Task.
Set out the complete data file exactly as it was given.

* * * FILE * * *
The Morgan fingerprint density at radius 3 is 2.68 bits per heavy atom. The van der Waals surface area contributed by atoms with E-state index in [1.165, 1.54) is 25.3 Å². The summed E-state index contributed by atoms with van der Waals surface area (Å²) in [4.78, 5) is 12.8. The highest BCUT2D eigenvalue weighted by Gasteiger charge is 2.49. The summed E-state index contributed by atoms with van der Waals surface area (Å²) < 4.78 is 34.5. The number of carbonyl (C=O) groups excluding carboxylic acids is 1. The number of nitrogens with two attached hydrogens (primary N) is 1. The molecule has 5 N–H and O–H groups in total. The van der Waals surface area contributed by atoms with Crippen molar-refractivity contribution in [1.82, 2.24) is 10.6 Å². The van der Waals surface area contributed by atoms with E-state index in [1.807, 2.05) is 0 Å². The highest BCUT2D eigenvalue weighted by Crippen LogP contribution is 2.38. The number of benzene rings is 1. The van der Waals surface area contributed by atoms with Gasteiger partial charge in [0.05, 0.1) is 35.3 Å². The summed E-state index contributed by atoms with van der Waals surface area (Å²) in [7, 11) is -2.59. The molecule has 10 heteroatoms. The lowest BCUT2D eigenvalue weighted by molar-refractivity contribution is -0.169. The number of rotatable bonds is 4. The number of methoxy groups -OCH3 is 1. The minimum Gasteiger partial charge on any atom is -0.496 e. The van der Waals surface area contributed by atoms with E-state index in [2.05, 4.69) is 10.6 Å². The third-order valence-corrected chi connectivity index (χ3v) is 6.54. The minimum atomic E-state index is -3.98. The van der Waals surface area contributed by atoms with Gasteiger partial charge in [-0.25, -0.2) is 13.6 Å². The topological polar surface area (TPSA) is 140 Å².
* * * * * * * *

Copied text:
The Morgan fingerprint density at radius 3 is 2.68 bits per heavy atom. The van der Waals surface area contributed by atoms with E-state index in [1.165, 1.54) is 25.3 Å². The summed E-state index contributed by atoms with van der Waals surface area (Å²) in [4.78, 5) is 12.8. The highest BCUT2D eigenvalue weighted by Gasteiger charge is 2.49. The summed E-state index contributed by atoms with van der Waals surface area (Å²) < 4.78 is 34.5. The number of carbonyl (C=O) groups excluding carboxylic acids is 1. The number of nitrogens with two attached hydrogens (primary N) is 1. The molecule has 5 N–H and O–H groups in total. The van der Waals surface area contributed by atoms with Crippen molar-refractivity contribution in [1.82, 2.24) is 10.6 Å². The van der Waals surface area contributed by atoms with E-state index in [1.807, 2.05) is 0 Å². The highest BCUT2D eigenvalue weighted by Crippen LogP contribution is 2.38. The number of benzene rings is 1. The van der Waals surface area contributed by atoms with Gasteiger partial charge in [0.05, 0.1) is 35.3 Å². The summed E-state index contributed by atoms with van der Waals surface area (Å²) in [7, 11) is -2.59. The molecule has 10 heteroatoms. The lowest BCUT2D eigenvalue weighted by molar-refractivity contribution is -0.169. The number of rotatable bonds is 4. The number of methoxy groups -OCH3 is 1. The minimum Gasteiger partial charge on any atom is -0.496 e. The van der Waals surface area contributed by atoms with E-state index in [2.05, 4.69) is 10.6 Å². The third-order valence-corrected chi connectivity index (χ3v) is 6.54. The minimum atomic E-state index is -3.98. The van der Waals surface area contributed by atoms with Gasteiger partial charge in [-0.25, -0.2) is 13.6 Å². The topological polar surface area (TPSA) is 140 Å².